The Geneva Association is launching a joint task force on cyber terrorism and cyber warfare with the International Forum of Terrorism Risk Reinsurance and Insurance Pools (IFTRIP). The special-purpose task force aims to conduct research on cyber terrorism risks across the re/insurance industry. Its initial findings will be published in mid-2020.
The launch of this new task force was announced at the IFTRIP 2019 International Conference in Brussels, Belgium. It will be led by Rachel Anne Carter, the Geneva Association’s Director of Cyber, supported by Julian Enoizi, CEO of Pool Re and Christopher Wallace, CEO of Australian Reinsurance Pool Corporation and president of IFTRIP.
Read the press release
In an increasingly demanding economy where time and efficiency are crucial, it’s incumbent on small business owners to ensure their proverbial ducks are in a row. Perhaps none of those ducks are more important than security, namely cybersecurity. Having e-commerce protection for both consumers and owners is essential to ensure your business doesn’t suffer from potential privacy breaches. In partnership with Intact Insurance, we’ve identified five reasons why cybersecurity should be top priority for your business.
1. Protect your business from phishing schemes
One of the biggest online foes for small businesses are phishing schemes. According to this 2019 US report, one in every 99 emails is a phishing scheme. This is when a scammer pretends to be a legitimate company or individual in the hopes of receiving your personal, banking or credit card information. Opening these emails can open up a Pandora’s box of problems. It’s important that business owners and employees recognize certain characteristics of these emails to avoid being a victim. If you don’t recognize the company or name of the sender, don’t open on the email. If you’re still unsure, try calling the company directly to verify the authenticity of the email.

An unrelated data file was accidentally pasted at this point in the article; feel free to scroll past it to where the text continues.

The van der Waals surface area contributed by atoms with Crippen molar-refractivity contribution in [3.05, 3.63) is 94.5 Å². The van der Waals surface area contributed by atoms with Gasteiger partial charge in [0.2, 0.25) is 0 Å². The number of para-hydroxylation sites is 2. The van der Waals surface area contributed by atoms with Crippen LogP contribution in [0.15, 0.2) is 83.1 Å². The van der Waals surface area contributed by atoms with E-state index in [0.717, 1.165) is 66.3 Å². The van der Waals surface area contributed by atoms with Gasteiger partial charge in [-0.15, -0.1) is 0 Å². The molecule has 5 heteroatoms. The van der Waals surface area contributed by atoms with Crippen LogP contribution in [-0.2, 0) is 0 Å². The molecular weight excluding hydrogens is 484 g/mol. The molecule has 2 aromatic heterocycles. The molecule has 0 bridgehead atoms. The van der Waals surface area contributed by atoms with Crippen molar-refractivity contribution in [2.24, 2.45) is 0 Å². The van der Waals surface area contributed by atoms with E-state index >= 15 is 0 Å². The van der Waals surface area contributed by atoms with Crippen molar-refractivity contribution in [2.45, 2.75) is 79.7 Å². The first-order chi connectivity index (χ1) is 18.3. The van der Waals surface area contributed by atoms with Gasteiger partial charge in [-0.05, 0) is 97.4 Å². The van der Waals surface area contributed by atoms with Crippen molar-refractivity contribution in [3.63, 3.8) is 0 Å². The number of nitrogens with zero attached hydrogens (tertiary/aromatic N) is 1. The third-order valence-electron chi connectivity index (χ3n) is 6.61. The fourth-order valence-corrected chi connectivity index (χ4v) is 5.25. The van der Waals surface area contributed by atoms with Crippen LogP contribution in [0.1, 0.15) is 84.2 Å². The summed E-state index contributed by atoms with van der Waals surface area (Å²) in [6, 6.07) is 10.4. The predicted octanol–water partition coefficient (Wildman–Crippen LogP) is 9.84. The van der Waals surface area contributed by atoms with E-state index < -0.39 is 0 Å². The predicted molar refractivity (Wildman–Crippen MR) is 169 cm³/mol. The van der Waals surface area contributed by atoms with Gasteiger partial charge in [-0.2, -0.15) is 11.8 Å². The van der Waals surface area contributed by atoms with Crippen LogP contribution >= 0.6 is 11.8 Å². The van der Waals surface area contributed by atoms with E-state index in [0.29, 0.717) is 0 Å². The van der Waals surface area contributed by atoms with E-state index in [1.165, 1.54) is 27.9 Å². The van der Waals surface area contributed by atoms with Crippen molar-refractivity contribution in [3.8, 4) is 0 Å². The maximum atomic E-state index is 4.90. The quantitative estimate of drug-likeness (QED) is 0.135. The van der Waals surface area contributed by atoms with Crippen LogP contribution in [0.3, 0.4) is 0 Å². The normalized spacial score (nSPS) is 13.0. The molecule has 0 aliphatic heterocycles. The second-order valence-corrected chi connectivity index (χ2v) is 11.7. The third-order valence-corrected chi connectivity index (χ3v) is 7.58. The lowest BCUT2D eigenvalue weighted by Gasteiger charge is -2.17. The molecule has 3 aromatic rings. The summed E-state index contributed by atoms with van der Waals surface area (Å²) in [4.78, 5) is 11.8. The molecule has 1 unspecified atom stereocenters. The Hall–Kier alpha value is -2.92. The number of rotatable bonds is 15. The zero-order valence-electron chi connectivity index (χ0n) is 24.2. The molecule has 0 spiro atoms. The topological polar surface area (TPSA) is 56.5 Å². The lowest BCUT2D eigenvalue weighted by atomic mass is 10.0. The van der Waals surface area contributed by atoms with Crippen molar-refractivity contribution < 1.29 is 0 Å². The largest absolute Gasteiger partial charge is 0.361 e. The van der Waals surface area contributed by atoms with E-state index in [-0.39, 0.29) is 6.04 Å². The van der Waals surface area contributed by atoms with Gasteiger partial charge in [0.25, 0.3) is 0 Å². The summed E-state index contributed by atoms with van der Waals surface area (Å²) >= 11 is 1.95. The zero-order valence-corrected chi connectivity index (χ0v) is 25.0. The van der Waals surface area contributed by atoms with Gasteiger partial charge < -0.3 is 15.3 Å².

“Invest in the ongoing training of your employees and managers to be able to recognize phishing scams,” recommends Yan Lacoursière, Senior Loss Prevention Consultant at Intact Insurance. Scammers use the human aspect to trick you (lack of knowledge and kindness, for example). “Remember, when in doubt, don’t click on anything and don’t give away any sensitive information,” he says.
2. Protect your business from denial of service attacks
Cybersecurity has also grown in stature due to the fact that phones and tablets can do everything traditional computers can. However, it also opens other avenues for risks from outside computers including a DDoS, or distributed denial of service attack. It’s a malicious attempt to crash one’s server by flooding the website with too much traffic. A strong preventive measure would be to use a cloud-based DDoS mitigation service – it’s what keeps a website running during an attack. Offloading server functionality to a cloud platform allows it to filter through malicious traffic before it reaches you.
3. Protect your business from online hackers
No matter the size of the company or its location, the looming threat of hackers stealing sensitive information is very real. According to the Insurance Bureau of Canada, nearly one in five small businesses (18%) have been affected by a cyber attack or data breach in the last two years. This not only applies to your company’s website but all social media and email accounts, too. Avoid the online threat by changing passwords regularly (quarterly is recommended) and disabling auto-fill forms. Store data in a virtual data room and hide admin pages from search engines, so hackers can’t find it easily. Above all else, keep your operating system and antivirus programs up to date to stay protected from malware.